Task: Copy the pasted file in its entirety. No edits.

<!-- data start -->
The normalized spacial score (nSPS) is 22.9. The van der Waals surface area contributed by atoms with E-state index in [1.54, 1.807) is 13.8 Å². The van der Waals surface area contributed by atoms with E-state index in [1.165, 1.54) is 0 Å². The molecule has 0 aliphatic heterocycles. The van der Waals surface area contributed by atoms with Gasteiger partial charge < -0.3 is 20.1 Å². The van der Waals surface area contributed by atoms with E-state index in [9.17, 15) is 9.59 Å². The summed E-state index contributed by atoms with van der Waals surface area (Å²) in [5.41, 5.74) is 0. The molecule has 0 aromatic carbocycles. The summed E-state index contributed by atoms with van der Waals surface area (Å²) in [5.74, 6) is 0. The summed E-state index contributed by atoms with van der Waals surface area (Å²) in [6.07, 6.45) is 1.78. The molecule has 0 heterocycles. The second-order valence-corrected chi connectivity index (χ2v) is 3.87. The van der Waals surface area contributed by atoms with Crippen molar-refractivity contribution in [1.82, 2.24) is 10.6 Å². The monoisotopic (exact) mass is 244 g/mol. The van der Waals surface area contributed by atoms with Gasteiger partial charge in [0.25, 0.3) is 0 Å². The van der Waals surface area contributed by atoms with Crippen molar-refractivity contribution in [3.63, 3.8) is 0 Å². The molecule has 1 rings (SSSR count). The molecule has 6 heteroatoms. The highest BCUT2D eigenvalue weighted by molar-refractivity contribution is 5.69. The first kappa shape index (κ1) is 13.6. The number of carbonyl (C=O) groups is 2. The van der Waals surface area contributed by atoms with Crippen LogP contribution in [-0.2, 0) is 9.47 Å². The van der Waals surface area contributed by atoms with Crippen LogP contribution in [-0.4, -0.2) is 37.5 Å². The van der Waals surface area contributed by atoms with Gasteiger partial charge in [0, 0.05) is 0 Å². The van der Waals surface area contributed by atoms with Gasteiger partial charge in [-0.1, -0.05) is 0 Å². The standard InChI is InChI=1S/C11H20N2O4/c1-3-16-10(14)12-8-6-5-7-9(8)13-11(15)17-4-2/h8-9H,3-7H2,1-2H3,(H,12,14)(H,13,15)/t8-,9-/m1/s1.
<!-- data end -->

The normalized spacial score (nSPS) is 22.9. The van der Waals surface area contributed by atoms with E-state index in [1.54, 1.807) is 13.8 Å². The van der Waals surface area contributed by atoms with E-state index in [1.165, 1.54) is 0 Å². The molecule has 0 aliphatic heterocycles. The van der Waals surface area contributed by atoms with Gasteiger partial charge < -0.3 is 20.1 Å². The van der Waals surface area contributed by atoms with E-state index in [9.17, 15) is 9.59 Å². The summed E-state index contributed by atoms with van der Waals surface area (Å²) in [5.41, 5.74) is 0. The molecule has 0 aromatic carbocycles. The summed E-state index contributed by atoms with van der Waals surface area (Å²) in [5.74, 6) is 0. The summed E-state index contributed by atoms with van der Waals surface area (Å²) in [6.07, 6.45) is 1.78. The molecule has 0 heterocycles. The second-order valence-corrected chi connectivity index (χ2v) is 3.87. The van der Waals surface area contributed by atoms with Crippen molar-refractivity contribution in [1.82, 2.24) is 10.6 Å². The monoisotopic (exact) mass is 244 g/mol. The van der Waals surface area contributed by atoms with Gasteiger partial charge in [0.25, 0.3) is 0 Å². The van der Waals surface area contributed by atoms with Crippen molar-refractivity contribution in [3.63, 3.8) is 0 Å². The molecule has 1 rings (SSSR count). The molecule has 6 heteroatoms. The highest BCUT2D eigenvalue weighted by molar-refractivity contribution is 5.69. The first kappa shape index (κ1) is 13.6. The number of carbonyl (C=O) groups is 2. The van der Waals surface area contributed by atoms with Crippen LogP contribution in [-0.2, 0) is 9.47 Å². The van der Waals surface area contributed by atoms with Crippen LogP contribution in [-0.4, -0.2) is 37.5 Å². The van der Waals surface area contributed by atoms with Gasteiger partial charge in [0, 0.05) is 0 Å². The van der Waals surface area contributed by atoms with Gasteiger partial charge in [-0.1, -0.05) is 0 Å². The standard InChI is InChI=1S/C11H20N2O4/c1-3-16-10(14)12-8-6-5-7-9(8)13-11(15)17-4-2/h8-9H,3-7H2,1-2H3,(H,12,14)(H,13,15)/t8-,9-/m1/s1.